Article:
Employers could be allowed to use agency staff to replace striking workers under plans being considered by the government, it has been reported.
Grant Shapps, secretary of state for transport, told the Sunday Telegraph the government intends to repeal legislation that currently prevents agencies from supplying staff to do the work of striking employees in response to planned rail strikes later this month.
In an interview with the newspaper, Shapps said the measures "would come in during this particular dispute, if it can't be resolved", and would affect all sectors, not just the rail industry.
“We will be looking at the full suite of modernisation that's required,” Shapps told the Sunday Telegraph. “The country must not continue to be held to ransom. These strikes are incredibly premature and we will use every possible lever to ensure that the public is protected in the future in particular.”
The National Union of Rail, Maritime and Transport Workers (RMT) is planning three days of strikes on 21, 23 and 25 June that are expected to cause major disruptions to the majority of the UK’s rail network. A London Underground strike also is planned for 21 June.
However, experts have criticised the government’s response, saying it would put recruiters in a difficult position. Neil Carberry, chief executive of the Recruitment & Employment Confederation (REC), said repealing the ban was “the wrong policy”.
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“It puts agency staff and agencies in a completely unfair position,” he said. “[The] government’s focus, like any other employer, should always be on trying to resolve the issues in an industrial dispute. The REC will strongly oppose any moves to change the law.”
Repealing the ban on agency workers replacing those on strike is the wrong policy - it puts agency workers and agencies in an invidious position, and moves the focus away from resolving the dispute. @RECPress will oppose any moves in this direction.— Neil Carberry (@RECNeil) June 12, 2022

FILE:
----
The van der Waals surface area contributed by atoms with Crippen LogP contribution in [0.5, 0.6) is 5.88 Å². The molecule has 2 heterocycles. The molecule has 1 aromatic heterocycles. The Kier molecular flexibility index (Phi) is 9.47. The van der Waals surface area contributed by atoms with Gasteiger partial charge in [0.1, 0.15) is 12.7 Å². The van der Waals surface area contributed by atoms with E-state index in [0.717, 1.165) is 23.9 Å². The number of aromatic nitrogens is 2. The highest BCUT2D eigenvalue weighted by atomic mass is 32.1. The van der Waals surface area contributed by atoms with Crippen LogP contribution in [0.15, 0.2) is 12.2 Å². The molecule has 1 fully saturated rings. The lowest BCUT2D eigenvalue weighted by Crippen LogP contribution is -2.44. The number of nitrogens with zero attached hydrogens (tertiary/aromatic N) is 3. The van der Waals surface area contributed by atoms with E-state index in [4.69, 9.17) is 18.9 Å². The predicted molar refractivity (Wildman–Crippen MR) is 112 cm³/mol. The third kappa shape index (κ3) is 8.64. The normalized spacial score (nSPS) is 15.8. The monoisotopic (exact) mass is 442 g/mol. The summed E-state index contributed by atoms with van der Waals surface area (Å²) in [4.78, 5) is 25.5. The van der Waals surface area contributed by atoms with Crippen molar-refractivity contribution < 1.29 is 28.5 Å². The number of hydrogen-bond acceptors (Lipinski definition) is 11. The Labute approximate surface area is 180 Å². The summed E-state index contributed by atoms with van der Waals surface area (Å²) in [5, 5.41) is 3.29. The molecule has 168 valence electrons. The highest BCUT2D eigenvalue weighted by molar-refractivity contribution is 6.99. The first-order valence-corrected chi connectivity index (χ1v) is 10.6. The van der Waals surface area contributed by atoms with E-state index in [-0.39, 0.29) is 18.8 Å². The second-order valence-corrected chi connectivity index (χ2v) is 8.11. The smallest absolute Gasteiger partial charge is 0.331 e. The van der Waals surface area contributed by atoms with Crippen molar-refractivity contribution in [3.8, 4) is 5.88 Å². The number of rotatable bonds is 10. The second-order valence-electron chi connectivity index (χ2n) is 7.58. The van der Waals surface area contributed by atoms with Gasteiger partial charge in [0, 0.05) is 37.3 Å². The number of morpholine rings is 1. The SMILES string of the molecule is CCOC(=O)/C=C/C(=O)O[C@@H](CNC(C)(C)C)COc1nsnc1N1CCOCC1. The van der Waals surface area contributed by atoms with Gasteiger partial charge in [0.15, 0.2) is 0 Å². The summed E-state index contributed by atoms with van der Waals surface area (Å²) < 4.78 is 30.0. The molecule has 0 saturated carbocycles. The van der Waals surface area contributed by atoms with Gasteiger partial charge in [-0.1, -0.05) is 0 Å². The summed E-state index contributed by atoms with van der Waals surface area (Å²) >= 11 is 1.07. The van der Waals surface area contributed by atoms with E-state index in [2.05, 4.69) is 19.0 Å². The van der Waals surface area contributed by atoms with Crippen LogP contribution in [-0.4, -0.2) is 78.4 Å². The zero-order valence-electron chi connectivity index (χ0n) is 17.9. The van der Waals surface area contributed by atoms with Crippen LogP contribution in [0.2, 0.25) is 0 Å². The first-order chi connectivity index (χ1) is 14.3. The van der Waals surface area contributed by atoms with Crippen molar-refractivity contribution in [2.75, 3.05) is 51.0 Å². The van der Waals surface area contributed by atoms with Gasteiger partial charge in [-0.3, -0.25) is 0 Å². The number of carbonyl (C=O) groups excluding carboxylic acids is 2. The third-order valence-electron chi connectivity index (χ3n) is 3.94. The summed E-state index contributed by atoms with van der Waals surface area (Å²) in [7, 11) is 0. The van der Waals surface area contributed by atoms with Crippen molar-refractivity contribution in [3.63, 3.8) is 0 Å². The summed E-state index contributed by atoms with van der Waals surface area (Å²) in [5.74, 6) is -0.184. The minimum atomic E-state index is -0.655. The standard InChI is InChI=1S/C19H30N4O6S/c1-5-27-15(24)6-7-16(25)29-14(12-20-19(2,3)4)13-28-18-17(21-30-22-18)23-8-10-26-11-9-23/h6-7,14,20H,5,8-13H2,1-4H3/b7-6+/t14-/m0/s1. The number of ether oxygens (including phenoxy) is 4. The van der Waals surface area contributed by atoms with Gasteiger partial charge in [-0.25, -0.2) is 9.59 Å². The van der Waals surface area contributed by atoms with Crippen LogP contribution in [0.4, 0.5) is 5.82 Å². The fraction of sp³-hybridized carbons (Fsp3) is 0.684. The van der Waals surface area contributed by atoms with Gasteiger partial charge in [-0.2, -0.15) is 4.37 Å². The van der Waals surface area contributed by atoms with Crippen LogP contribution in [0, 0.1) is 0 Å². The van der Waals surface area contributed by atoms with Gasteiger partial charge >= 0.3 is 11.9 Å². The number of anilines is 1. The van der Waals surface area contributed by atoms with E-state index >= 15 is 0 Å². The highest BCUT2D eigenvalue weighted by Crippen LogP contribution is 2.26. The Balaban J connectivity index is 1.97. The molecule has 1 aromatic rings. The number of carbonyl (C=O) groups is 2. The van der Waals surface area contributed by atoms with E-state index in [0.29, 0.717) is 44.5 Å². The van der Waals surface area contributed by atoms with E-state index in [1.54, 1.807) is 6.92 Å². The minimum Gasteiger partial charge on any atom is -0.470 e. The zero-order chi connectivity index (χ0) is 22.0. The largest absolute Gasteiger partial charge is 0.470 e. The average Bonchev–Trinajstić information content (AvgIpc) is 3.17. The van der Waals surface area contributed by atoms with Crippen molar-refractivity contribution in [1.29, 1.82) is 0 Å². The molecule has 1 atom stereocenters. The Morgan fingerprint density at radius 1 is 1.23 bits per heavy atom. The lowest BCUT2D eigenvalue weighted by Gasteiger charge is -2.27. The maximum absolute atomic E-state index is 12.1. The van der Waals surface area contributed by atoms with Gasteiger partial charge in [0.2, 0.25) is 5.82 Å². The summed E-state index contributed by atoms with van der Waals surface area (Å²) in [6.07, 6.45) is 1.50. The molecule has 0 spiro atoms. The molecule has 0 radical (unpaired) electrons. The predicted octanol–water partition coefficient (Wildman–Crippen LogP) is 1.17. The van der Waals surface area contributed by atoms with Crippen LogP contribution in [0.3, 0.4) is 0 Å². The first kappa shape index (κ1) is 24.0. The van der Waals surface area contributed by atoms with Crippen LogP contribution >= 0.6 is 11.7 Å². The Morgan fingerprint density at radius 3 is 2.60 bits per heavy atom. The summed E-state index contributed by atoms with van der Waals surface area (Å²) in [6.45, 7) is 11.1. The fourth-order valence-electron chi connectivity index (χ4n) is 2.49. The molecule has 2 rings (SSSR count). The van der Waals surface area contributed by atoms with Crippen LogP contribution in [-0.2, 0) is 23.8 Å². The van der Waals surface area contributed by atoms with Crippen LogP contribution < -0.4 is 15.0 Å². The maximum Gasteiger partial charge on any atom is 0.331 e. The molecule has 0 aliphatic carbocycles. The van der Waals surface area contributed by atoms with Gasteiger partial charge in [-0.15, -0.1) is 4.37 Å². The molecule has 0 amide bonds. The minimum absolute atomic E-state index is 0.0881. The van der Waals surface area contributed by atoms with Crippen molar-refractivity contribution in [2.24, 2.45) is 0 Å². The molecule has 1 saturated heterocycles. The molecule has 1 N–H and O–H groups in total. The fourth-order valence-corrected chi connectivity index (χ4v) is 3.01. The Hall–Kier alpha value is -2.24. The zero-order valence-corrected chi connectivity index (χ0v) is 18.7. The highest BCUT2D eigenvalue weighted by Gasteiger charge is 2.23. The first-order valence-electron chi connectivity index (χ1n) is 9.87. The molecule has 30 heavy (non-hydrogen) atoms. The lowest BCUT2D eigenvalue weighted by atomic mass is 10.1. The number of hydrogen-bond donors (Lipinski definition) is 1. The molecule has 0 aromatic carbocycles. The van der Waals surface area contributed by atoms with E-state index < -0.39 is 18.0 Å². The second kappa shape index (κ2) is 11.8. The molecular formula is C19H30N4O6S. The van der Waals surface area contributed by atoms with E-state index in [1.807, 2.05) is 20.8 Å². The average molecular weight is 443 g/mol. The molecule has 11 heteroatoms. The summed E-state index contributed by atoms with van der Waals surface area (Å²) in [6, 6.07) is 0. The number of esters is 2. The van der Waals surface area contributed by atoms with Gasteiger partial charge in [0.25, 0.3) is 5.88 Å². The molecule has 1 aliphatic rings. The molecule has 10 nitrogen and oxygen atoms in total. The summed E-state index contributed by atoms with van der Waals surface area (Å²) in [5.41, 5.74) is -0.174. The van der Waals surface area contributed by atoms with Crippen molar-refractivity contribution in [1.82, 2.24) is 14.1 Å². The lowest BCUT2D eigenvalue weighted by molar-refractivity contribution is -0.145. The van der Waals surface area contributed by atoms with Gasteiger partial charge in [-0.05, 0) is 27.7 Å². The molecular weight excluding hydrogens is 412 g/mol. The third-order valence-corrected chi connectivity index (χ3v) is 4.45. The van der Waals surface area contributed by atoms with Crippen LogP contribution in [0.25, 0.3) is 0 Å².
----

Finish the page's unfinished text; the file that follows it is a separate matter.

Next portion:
The proposals were also opposed by other unions, with Paul Nowak, deputy general secretary of the TUC, describing the move as “reckless”.
“Allowing agency staff to replace striking workers would undermine the right to strike and be extremely reckless… Using agency workers to try and break strikes would put these workers in an appalling situation, worsen disputes and poison industrial relations,” he said.
Nowak also expressed concerns that using potentially less experienced and less qualified staff to run essential services could “create genuine safety risks for the public and for the workforce”.
Legislation introduced by the Labour government under Tony Blair currently stops recruiters from supplying agency staff to replace striking workers.
Section 7 of the 2003 Conduct of Employment Agencies and Employment Businesses Regulations prevents employment businesses from supplying or introducing an agency worker to an employer in order to perform the duties of a striking worker.
It also prevents them from providing agency staff to perform the roles of a non-striking worker who has been reassigned to cover for a striking worker.